BTL Mark: Resolve interoperability issues & increase buyer confidence
The U.S Green Building Council was founded in 1993. Thereafter the USGBC developed a standardized rating system for new construction that rewarded a project in eight sustainability categories for excellence in design and life cycle performance. Each energy conserving or environmental quality included helped the applicant earn “credits.” An increasing scale of total credits earned is used to identify graduated levels of achievement.
Acceptance of the LEED Green Building Rating System has grown significantly over the past 10 years, including growth in membership, the number of rating systems available for occupied spaces (from New Construction to Core and Shell), to the services offered. The USGBC currently counts 41 governments with LEED requirements and another 12 considering adding them.
The Council can now boast that: (1) all new GSA, DOS, EPA and most new military construction projects will require LEED certification to a minimum level, (2) at least 13 state governments offer incentives and/or passed requirements that involve LEED certification for public building projects, (including: CA, CT, ID, MA, MI, MD, ME, NJ, NY, OR, PA, UT, WA), and (3) Numerous cities now require some form of LEED certification or provide incentives for sustainability in new construction projects, both public and/or private. (To name a few of the more significant ones: Atlanta, Boston, New York City, Chicago, Boulder, Calgary, Vancouver, Austin, Dallas, Houston, Washington DC, Kansas City, Omaha, Phoenix, Scottsdale, Portland, Seattle, Los Angeles, Long Beach, San Francisco, San Jose, Santa Monica, and San Diego). A complete list of the jurisdictions that require some form of LEED compliance is available from the USGBC or the author, upon request.
A draft of version
2.2 of the LEED - New Construction (NC) rating system has just been posted for
public comment. The comment period ends February 1st. It is anticipated that
there will be a second public review this spring, with membership balloting
expected in the summer of 2005. A complete copy of the draft (with or without
the original text) can be downloaded from the USGBC web site.
(http://www.usgbc.org/News/usgbcnews_details.asp?ID=1156) I encourage everyone to review it and register your comments about the document.
You will find at least six of the proposed rating system credits and four prerequisite requirements are directly impacted or made easier to obtain, when using airflow measurement inputs to maintain and verify intake rates, for pressurization control and for commissioning. These six credits are equally divided between the sections “Energy & Atmosphere” and “Indoor Environmental Quality”. The “Existing Building” rating system (LEED-EB) already contains most of these new provisions and was approved by the council earlier this year.
The single most important credit for maintenance of minimum ventilation rates is EQc1 “Outdoor Air Delivery Monitoring.” This credit will require that Outdoor Air be monitored continuously, that the minimum rates required by ASHRAE 62.1-2004 be maintained and that the BAS will provide an alarm (visible or audible to the occupants) when the intake rate falls more than 15% below the ASHRAE requirement, regardless of the method of measurement or control technology employed.
The revised LEED-NC 2.2 credit language also places significant restrictions on the use of CO2-based-Demand Controlled Ventilation and CO2 sensor usage:
use only in densely occupied spaces (>24 persons/1000 SF), have at least one sensor per space, otherwise must monitor outside airflow rate directly,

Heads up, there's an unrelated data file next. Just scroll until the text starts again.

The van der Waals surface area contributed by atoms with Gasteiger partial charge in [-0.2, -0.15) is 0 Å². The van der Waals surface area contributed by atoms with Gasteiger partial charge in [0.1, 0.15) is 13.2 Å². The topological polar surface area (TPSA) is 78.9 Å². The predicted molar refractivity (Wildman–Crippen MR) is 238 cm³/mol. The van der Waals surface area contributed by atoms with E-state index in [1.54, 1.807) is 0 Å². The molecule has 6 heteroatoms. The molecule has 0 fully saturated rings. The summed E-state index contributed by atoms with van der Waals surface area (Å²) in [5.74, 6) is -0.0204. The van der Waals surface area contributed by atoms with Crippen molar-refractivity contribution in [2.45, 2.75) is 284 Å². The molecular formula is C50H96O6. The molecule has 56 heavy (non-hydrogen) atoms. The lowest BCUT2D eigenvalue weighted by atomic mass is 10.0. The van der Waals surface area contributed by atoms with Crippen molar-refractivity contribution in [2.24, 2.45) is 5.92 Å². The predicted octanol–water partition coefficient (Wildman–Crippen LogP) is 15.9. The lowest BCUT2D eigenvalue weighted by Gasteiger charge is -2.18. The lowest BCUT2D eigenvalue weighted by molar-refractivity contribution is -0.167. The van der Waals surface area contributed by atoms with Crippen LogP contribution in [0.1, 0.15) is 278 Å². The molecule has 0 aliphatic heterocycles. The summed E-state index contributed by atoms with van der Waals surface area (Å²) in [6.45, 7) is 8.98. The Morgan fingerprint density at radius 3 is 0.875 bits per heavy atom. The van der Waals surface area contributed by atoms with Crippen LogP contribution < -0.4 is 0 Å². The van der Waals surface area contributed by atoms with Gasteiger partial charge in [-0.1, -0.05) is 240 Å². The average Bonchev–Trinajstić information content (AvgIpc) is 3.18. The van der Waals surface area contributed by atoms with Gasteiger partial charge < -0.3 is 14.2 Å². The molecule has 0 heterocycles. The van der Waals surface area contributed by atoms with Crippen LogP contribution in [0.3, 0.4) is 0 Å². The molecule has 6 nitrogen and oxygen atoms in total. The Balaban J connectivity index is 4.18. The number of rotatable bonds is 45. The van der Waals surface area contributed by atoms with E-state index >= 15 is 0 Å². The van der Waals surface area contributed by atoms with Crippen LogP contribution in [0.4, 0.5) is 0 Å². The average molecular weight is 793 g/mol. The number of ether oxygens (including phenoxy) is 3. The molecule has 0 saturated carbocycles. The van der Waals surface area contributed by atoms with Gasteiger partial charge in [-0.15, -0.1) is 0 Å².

sensors must be located in breathing zone (not returns), as defined by ASHRAE 62.1
certified by manufacturer, maximum sensor error 75 ppm and require calibration no more than once every five years
if used for DCV – must comply with 62.1, and provide a means to satisfy the new area-based ventilation rate component.
The Draft also proposes that outdoor CO2 concentrations may be “assumed” at 400 ppm and not measured. However, an incorrect assumption may lead to significantly large errors in the calculation of occupancy or air intake rate per person (as we have attempted to demonstrate in calculations and modeling contained in prior articles.)
Regardless of your predisposition on the subject of “Green” buildings, the LEED Rating system has the support of many local jurisdictions, state governments and federal agencies. It will not be going away anytime soon. So, unless we ignore the public sector of our controls markets, everyone should become familiar with the requirements of the LEED systems.
The USGBC has recently reached out to trade and professional organizations, the one most significant to us being ASHRAE. Simultaneously, ASHRAE has taken a number of steps to better understand the movement and provide their membership with information required to make day-to-day design decisions in light of these environmental and conservation objectives.
Within this context, I would like to invite anyone interested in participating in a newly formed ASHRAE Technical subcommittee on Optimized Control Strategies for Green Buildings, to contact me directly (by phone 843-756-1828 or email: Damiano@EBTRON.com).
The subcommittee is being developed under ASHRAE Technical Committee 1.4 “Control Theory and Applications” and will meet for the first time during the ASHRAE Winter Meeting on Sunday afternoon February 6, between 3 – 4 PM at Lake Buena Vista’s Wyndham Palace Resort. We will use this meeting to establish the level of industry-wide interest, recruit members, begin to outline industry needs and committee objectives. Membership in ASHRAE’s TC1.4 is not necessary to participate in the subcommittee, but “corresponding” membership is helpful for both the committee leadership and the members in order to keep track of activities and each other.
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